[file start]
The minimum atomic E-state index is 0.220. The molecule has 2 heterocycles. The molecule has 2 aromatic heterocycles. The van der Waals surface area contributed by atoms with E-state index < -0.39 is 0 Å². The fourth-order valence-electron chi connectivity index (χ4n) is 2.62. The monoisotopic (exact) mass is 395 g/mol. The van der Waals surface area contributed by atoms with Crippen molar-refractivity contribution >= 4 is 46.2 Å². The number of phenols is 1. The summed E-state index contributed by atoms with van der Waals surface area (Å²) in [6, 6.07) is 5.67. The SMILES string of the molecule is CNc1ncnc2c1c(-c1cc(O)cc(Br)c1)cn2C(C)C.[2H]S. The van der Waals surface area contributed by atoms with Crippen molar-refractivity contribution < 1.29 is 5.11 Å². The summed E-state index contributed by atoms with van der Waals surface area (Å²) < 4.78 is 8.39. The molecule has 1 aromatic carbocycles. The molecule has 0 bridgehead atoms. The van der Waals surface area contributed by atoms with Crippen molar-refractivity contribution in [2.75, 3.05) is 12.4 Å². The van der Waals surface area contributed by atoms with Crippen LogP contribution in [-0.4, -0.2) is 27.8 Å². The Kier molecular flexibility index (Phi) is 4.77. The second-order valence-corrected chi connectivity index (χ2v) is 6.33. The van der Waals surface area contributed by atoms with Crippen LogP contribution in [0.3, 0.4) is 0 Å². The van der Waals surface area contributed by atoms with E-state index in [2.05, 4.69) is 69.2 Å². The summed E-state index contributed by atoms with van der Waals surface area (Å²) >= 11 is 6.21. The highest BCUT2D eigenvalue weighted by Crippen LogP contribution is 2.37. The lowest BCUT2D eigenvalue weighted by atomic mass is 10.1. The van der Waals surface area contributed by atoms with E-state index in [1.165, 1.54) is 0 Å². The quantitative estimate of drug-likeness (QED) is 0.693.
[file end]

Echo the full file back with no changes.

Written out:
The minimum atomic E-state index is 0.220. The molecule has 2 heterocycles. The molecule has 2 aromatic heterocycles. The van der Waals surface area contributed by atoms with E-state index < -0.39 is 0 Å². The fourth-order valence-electron chi connectivity index (χ4n) is 2.62. The monoisotopic (exact) mass is 395 g/mol. The van der Waals surface area contributed by atoms with Crippen molar-refractivity contribution >= 4 is 46.2 Å². The number of phenols is 1. The summed E-state index contributed by atoms with van der Waals surface area (Å²) in [6, 6.07) is 5.67. The SMILES string of the molecule is CNc1ncnc2c1c(-c1cc(O)cc(Br)c1)cn2C(C)C.[2H]S. The van der Waals surface area contributed by atoms with Crippen molar-refractivity contribution < 1.29 is 5.11 Å². The summed E-state index contributed by atoms with van der Waals surface area (Å²) < 4.78 is 8.39. The molecule has 1 aromatic carbocycles. The molecule has 0 bridgehead atoms. The van der Waals surface area contributed by atoms with Crippen molar-refractivity contribution in [2.75, 3.05) is 12.4 Å². The van der Waals surface area contributed by atoms with Crippen LogP contribution in [-0.4, -0.2) is 27.8 Å². The Kier molecular flexibility index (Phi) is 4.77. The second-order valence-corrected chi connectivity index (χ2v) is 6.33. The van der Waals surface area contributed by atoms with Crippen LogP contribution in [0.3, 0.4) is 0 Å². The van der Waals surface area contributed by atoms with E-state index in [2.05, 4.69) is 69.2 Å². The summed E-state index contributed by atoms with van der Waals surface area (Å²) >= 11 is 6.21. The highest BCUT2D eigenvalue weighted by Crippen LogP contribution is 2.37. The lowest BCUT2D eigenvalue weighted by atomic mass is 10.1. The van der Waals surface area contributed by atoms with E-state index in [1.165, 1.54) is 0 Å². The quantitative estimate of drug-likeness (QED) is 0.693.